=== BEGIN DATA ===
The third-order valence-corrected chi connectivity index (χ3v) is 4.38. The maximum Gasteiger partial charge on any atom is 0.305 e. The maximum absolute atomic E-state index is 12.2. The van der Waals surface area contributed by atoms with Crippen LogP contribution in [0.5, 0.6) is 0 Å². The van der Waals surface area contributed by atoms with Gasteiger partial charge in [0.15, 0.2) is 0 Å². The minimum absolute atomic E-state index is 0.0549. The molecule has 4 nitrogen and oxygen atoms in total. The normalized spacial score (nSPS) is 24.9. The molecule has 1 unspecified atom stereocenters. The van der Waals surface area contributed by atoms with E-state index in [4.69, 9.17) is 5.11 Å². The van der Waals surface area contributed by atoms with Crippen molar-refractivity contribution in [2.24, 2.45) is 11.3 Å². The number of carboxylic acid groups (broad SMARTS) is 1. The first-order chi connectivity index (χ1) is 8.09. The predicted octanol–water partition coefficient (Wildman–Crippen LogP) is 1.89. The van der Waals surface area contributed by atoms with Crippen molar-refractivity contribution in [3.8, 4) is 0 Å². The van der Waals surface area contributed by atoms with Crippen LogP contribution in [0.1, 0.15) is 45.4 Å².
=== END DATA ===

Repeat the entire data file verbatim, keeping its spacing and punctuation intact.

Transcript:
The third-order valence-corrected chi connectivity index (χ3v) is 4.38. The maximum Gasteiger partial charge on any atom is 0.305 e. The maximum absolute atomic E-state index is 12.2. The van der Waals surface area contributed by atoms with Crippen LogP contribution in [0.5, 0.6) is 0 Å². The van der Waals surface area contributed by atoms with Gasteiger partial charge in [0.15, 0.2) is 0 Å². The minimum absolute atomic E-state index is 0.0549. The molecule has 4 nitrogen and oxygen atoms in total. The normalized spacial score (nSPS) is 24.9. The molecule has 1 unspecified atom stereocenters. The van der Waals surface area contributed by atoms with E-state index in [4.69, 9.17) is 5.11 Å². The van der Waals surface area contributed by atoms with Crippen molar-refractivity contribution in [2.24, 2.45) is 11.3 Å². The number of carboxylic acid groups (broad SMARTS) is 1. The first-order chi connectivity index (χ1) is 8.09. The predicted octanol–water partition coefficient (Wildman–Crippen LogP) is 1.89. The van der Waals surface area contributed by atoms with Crippen molar-refractivity contribution in [3.8, 4) is 0 Å². The van der Waals surface area contributed by atoms with Crippen LogP contribution in [0.1, 0.15) is 45.4 Å².